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  • Medium term note

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    A medium-term note (MTN) is a debt note that usually matures (is paid back) in 5–10 years, but the term may be less than one year or as long as 100 years. They can be issued on a fixed or floating coupon basis. Floating rate medium-term notes can be as simple as paying the holder a coupon linked to Euribor +/- basis points or can be more complex structured notes linked, for example, to swap rates, treasuries, indices, etc. When they are issued to investors outside the US, they are called "Euro Medium Term Notes" (EMTN). Issuance of MTNs to investors based in the US requires a separate US MTN program. MTNs can be issued with a fixed maturity date (noncallable) or can be issued with embedded call or put options and triggers where the notes will redeem early based on certain parameters. MTNs are most commonly issued as senior, unsecured debt of investment grade credit rated entities which have fixed rates. MTNs offer more flexibility to the issuer and investor both in terms of structure and documentation.

  • Credit default swap

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    If the reference bond performs without default, the protection buyer pays quarterly payments to the seller until maturity If the reference bond defaults, the protection seller pays par value of the bond to the buyer, and the buyer transfers ownership of the bond to the seller A credit default swap (CDS) is a financial swap agreement that the seller of the CDS will compensate the buyer in the event of a debt default (by the debtor) or other credit event. That is, the seller of the CDS insures the buyer against some reference asset defaulting. The buyer of the CDS makes a series of payments (the CDS "fee" or "spread") to the seller and, in exchange, may expect to receive a payoff if the asset defaults. In the event of default, the buyer of the CDS receives compensation (usually the face value of the loan), and the seller of the CDS takes possession of the defaulted loan or its market value in cash. However, anyone can purchase a CDS, even buyers who do not hold the loan instrument and who have no direct insurable interest in the loan (these are called "naked" CDSs). If there are more CDS contracts outstanding than bonds in existence, a protocol exists to hold a credit event auction.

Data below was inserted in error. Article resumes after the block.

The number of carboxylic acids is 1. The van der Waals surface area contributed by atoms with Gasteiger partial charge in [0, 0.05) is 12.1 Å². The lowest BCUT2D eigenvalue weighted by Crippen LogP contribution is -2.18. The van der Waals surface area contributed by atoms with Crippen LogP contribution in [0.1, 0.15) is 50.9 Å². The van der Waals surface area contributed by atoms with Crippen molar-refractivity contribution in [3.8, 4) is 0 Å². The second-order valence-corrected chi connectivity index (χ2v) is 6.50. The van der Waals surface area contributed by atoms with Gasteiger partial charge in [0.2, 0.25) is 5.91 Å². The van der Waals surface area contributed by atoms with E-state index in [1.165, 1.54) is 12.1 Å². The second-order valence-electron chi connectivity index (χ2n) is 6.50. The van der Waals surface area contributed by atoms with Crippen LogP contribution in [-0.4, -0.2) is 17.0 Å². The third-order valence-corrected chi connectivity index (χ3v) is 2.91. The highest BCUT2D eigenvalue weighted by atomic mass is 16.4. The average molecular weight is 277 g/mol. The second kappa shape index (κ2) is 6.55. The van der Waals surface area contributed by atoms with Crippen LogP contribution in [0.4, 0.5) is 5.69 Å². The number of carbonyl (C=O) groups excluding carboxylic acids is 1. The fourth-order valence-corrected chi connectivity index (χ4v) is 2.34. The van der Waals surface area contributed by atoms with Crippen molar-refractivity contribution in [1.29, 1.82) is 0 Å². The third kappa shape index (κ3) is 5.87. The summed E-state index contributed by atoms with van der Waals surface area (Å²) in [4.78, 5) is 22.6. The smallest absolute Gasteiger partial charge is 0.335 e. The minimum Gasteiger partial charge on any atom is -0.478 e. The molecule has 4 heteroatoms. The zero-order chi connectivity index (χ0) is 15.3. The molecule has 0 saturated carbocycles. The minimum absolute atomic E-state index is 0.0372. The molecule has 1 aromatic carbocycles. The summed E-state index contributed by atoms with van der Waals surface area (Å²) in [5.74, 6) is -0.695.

• List of confidence tricks

    serch.it?q=List-of-confidence-tricks

    This list of confidence tricks and scams should not be considered complete, but covers the most common examples. Confidence tricks and scams are difficult to classify, because they change often and often contain elements of more than one type. Throughout this list, the perpetrator of the confidence trick is called the "con artist" or simply "artist", and the intended victim is the "mark". Particular scams are mainly directed toward elderly people, as they may be credulous and sometimes inexperienced and/or insecure, especially when the scam involves modern technology such as computers and the internet.

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